Aftershock

Even as a child I was a fan of camping. The whole getting away from the city, exploring the wilderness and spending nights by a fire, toasting marshmallows and gazing at the stars – my idea of bliss.

Power loss at ones home on the other hand is not.

You don’t think about everything in your home that requires power. That is you don’t think about it until you no longer have it. Not only did we have no way to refrigerate food, watch TV or get on the WiFi but we had no mobile reception either and thus no way to call anyone. Just wonderful.

On the day following the cyclone we assessed our place for damage.  Overall we were fairly lucky and although one of our empty rain water tanks took a bit of a tumble, our biggest loss was our garden shed. The roof ended up in our neighbours block, 150m away.

Whilst we had daylight Mr X used it to move all the valuable equipment from underneath the tarps to the other shed where we house our cars. It was already stinking hot thanks to the humidity and the high Summer temperatures so  I hid in the house, away from the sun, with a good book and plenty of cups of water.  I was a few chapters in when Mr X entered the house carrying a car battery and a towel flung over his arm.

“Can you grab that towel and fold it up on the floor for me?”

I did what he asked and he placed the battery on the fabric and disappeared out the door again only to return a moment later with another electrical item, an Inverter.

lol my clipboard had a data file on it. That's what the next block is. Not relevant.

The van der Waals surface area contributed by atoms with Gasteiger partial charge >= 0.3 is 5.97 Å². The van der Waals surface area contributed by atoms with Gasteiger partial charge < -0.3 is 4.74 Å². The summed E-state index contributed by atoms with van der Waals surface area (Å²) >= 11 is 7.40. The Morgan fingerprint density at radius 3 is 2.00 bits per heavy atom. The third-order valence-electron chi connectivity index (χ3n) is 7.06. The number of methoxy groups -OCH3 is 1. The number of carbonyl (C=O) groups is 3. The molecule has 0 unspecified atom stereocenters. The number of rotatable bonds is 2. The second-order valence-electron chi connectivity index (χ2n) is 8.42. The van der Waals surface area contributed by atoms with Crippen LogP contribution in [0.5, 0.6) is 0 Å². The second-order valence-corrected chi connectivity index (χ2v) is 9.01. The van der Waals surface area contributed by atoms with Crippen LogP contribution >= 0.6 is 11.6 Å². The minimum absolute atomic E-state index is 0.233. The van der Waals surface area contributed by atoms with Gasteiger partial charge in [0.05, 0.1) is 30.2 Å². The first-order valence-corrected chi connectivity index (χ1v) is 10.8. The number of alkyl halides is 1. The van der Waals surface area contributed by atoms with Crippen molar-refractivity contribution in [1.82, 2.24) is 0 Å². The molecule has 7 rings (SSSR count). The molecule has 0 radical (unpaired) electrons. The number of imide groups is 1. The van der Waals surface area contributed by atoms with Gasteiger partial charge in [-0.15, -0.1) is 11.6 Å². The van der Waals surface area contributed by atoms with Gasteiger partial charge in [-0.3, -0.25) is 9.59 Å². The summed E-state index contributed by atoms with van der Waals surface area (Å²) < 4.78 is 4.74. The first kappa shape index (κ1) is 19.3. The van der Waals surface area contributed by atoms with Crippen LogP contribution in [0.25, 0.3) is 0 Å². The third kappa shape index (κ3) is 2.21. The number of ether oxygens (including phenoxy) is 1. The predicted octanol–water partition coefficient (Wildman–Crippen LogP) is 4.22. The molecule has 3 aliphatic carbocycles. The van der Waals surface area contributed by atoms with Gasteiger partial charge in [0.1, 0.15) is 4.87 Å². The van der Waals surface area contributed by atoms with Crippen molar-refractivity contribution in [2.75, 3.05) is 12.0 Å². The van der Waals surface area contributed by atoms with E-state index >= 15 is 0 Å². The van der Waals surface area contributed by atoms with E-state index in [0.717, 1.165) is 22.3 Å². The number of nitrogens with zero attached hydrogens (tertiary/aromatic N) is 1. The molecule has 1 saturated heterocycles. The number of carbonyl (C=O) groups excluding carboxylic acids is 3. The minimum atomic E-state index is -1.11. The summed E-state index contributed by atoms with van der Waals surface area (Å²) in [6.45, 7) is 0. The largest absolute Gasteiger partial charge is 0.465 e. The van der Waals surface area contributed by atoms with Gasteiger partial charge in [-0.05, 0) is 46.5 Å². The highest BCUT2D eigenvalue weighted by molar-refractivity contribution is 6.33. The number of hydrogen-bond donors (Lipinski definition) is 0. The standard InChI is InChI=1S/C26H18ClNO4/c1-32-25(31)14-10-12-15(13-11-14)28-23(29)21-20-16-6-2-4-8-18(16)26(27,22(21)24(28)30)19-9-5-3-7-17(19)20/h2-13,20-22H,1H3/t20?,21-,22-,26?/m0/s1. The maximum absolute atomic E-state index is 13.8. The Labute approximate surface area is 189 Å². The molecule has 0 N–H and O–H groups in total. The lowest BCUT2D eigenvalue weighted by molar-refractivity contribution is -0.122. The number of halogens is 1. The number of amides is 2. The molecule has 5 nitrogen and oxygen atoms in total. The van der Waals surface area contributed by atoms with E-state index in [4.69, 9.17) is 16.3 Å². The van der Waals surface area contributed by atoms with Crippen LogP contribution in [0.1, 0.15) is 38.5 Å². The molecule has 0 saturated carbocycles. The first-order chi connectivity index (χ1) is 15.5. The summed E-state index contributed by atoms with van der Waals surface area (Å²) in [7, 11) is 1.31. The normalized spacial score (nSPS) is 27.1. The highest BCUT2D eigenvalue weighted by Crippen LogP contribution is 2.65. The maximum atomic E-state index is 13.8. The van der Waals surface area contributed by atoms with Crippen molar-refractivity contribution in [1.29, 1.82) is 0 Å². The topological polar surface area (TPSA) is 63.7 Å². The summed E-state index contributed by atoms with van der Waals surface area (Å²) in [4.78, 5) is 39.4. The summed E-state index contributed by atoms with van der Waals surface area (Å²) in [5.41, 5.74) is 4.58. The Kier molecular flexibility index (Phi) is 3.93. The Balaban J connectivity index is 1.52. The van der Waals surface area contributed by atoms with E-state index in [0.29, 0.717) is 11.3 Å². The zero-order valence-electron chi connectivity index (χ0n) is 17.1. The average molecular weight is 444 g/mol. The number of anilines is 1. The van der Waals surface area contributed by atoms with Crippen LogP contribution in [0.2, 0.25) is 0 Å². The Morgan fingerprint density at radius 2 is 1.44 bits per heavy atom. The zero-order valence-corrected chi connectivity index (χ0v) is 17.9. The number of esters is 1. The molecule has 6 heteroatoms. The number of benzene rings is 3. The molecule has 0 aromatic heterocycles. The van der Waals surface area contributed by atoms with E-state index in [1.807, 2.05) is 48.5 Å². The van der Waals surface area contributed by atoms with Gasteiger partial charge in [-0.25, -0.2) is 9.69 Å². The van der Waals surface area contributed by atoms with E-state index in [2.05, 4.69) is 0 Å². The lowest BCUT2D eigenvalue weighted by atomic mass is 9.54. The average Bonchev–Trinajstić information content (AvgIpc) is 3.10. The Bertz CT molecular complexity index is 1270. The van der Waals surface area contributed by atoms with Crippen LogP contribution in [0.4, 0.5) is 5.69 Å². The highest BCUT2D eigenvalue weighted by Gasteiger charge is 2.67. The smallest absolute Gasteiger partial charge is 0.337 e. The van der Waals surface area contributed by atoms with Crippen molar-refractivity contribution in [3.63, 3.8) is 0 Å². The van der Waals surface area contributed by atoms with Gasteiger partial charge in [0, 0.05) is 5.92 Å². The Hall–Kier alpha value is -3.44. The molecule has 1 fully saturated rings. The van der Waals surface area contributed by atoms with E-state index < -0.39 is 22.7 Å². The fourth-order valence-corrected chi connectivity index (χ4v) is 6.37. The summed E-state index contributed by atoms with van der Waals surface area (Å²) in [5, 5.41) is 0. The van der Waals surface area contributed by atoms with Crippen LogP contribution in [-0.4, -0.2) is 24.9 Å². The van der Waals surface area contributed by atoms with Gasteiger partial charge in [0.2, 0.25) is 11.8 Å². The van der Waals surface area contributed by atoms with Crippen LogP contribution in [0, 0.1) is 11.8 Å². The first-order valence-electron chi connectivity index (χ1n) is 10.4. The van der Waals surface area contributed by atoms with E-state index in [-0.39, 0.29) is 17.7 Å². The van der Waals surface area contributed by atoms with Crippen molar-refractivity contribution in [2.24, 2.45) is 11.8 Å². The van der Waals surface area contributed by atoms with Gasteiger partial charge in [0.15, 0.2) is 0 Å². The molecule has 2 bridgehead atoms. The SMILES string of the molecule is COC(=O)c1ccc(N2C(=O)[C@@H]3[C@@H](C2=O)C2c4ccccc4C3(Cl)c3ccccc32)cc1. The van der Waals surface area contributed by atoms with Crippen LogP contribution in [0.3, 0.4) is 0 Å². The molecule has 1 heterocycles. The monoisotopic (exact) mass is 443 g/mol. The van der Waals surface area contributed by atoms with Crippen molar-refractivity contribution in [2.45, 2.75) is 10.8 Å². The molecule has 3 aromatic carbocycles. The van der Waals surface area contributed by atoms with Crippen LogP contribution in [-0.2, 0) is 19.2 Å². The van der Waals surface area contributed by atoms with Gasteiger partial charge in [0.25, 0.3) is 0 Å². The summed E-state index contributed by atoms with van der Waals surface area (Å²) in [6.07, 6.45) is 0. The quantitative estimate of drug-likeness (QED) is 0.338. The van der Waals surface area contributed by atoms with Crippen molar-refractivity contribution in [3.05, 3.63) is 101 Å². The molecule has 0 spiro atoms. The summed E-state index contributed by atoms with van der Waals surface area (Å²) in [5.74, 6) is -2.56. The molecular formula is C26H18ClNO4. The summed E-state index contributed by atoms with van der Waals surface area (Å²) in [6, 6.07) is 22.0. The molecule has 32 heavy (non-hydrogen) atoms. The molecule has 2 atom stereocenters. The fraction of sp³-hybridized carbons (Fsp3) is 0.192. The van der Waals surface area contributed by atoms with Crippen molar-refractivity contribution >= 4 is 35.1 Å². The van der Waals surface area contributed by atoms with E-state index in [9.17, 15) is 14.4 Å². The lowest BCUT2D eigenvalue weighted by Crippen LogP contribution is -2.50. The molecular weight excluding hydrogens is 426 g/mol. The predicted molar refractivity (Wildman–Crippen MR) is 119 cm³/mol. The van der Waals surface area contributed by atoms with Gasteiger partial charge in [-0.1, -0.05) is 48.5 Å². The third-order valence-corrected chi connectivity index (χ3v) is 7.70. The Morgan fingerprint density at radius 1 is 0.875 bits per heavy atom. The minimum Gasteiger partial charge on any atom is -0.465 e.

“I was listening to the radio in the car and heard that the phone lines were still working so I thought to hook this up.”

After a few more moments the Inverter hummed to life and Mr X connected the phone and modem to the power board and next thing we had internet. I immediately jumped online and discovered that we were on a very long list of  people and business who had no power.

“Lot’s of power lines are down just about everywhere and debris all over the road.  They are warning people to stay off the roads so emergency services can get around but there are still idiots out there driving around with live wires on the ground.”

Mr X nodded his head and flicked at his phone screen.

“We should source some ice tomorrow and maybe some fuel for the 4WD. I’m not sure how long it will last charging this battery…”

Like the day before it, the next day was ridiculously hot and sticky. Mr X had spent the morning tarping people’s homes and cutting up fallen trees whilst I tried not to die of dehydration at home. Normally I’m ok with the heat as long as I have air blowing on me but there was absolutely no breeze and because we had limited power I couldn’t procure one. I passed the time surfing the net and reading my book.

After lunch we headed into the city and it was just as crazy as I imagined it would be. There were limited petrol stations open due to the power outage and the ones that were people and cars were lined up outside them – each waiting their turn. In hindsight we probably should have brought our own jerry cans but since we had limited fuel we decided to use it procuring ice and some more candles. We tried for a generator but everywhere was sold out.

“They are talking about getting another shipment in tomorrow so I’ll get here early and get one, k?”

Mr X knew I was suffering. Not so much from TV or electrical lighting withdrawals but from the heat. What I would give to have an operational pedestal fan.

“Thank you.” I said, squeezing out a small smile at his suggestion.

Mr X hugged me tight in reply.

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